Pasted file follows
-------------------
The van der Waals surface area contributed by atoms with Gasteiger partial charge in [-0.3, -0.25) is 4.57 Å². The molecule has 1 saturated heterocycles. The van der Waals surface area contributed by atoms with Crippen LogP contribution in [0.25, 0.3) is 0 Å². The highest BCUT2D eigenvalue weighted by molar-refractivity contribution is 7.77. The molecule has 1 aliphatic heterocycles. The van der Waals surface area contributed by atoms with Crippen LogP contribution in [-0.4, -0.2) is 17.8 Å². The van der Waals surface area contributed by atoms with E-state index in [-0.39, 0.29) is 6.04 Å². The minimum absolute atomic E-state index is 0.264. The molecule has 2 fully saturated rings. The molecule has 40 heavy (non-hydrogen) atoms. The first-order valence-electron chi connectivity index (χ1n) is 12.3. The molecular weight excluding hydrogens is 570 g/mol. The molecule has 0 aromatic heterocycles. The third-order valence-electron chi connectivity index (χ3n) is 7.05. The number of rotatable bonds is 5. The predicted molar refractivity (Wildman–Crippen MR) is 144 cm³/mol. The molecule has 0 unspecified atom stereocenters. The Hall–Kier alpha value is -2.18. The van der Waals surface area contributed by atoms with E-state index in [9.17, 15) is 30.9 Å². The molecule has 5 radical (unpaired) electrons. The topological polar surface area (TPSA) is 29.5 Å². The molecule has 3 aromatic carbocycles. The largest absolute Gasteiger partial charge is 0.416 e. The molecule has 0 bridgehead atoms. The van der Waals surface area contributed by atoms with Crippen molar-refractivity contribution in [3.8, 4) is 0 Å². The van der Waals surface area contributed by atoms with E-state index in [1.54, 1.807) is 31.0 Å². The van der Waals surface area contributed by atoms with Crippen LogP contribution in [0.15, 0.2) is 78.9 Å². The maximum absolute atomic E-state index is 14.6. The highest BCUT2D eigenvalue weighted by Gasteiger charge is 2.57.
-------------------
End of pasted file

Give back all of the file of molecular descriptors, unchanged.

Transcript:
The van der Waals surface area contributed by atoms with Gasteiger partial charge in [-0.3, -0.25) is 4.57 Å². The molecule has 1 saturated heterocycles. The van der Waals surface area contributed by atoms with Crippen LogP contribution in [0.25, 0.3) is 0 Å². The highest BCUT2D eigenvalue weighted by molar-refractivity contribution is 7.77. The molecule has 1 aliphatic heterocycles. The van der Waals surface area contributed by atoms with Crippen LogP contribution in [-0.4, -0.2) is 17.8 Å². The van der Waals surface area contributed by atoms with E-state index in [-0.39, 0.29) is 6.04 Å². The minimum absolute atomic E-state index is 0.264. The molecule has 2 fully saturated rings. The molecule has 40 heavy (non-hydrogen) atoms. The first-order valence-electron chi connectivity index (χ1n) is 12.3. The molecular weight excluding hydrogens is 570 g/mol. The molecule has 0 aromatic heterocycles. The third-order valence-electron chi connectivity index (χ3n) is 7.05. The number of rotatable bonds is 5. The predicted molar refractivity (Wildman–Crippen MR) is 144 cm³/mol. The molecule has 0 unspecified atom stereocenters. The Hall–Kier alpha value is -2.18. The van der Waals surface area contributed by atoms with E-state index in [9.17, 15) is 30.9 Å². The molecule has 5 radical (unpaired) electrons. The topological polar surface area (TPSA) is 29.5 Å². The molecule has 3 aromatic carbocycles. The largest absolute Gasteiger partial charge is 0.416 e. The molecule has 0 bridgehead atoms. The van der Waals surface area contributed by atoms with Crippen molar-refractivity contribution in [3.8, 4) is 0 Å². The van der Waals surface area contributed by atoms with E-state index in [1.54, 1.807) is 31.0 Å². The van der Waals surface area contributed by atoms with Crippen LogP contribution in [0.15, 0.2) is 78.9 Å². The maximum absolute atomic E-state index is 14.6. The highest BCUT2D eigenvalue weighted by Gasteiger charge is 2.57.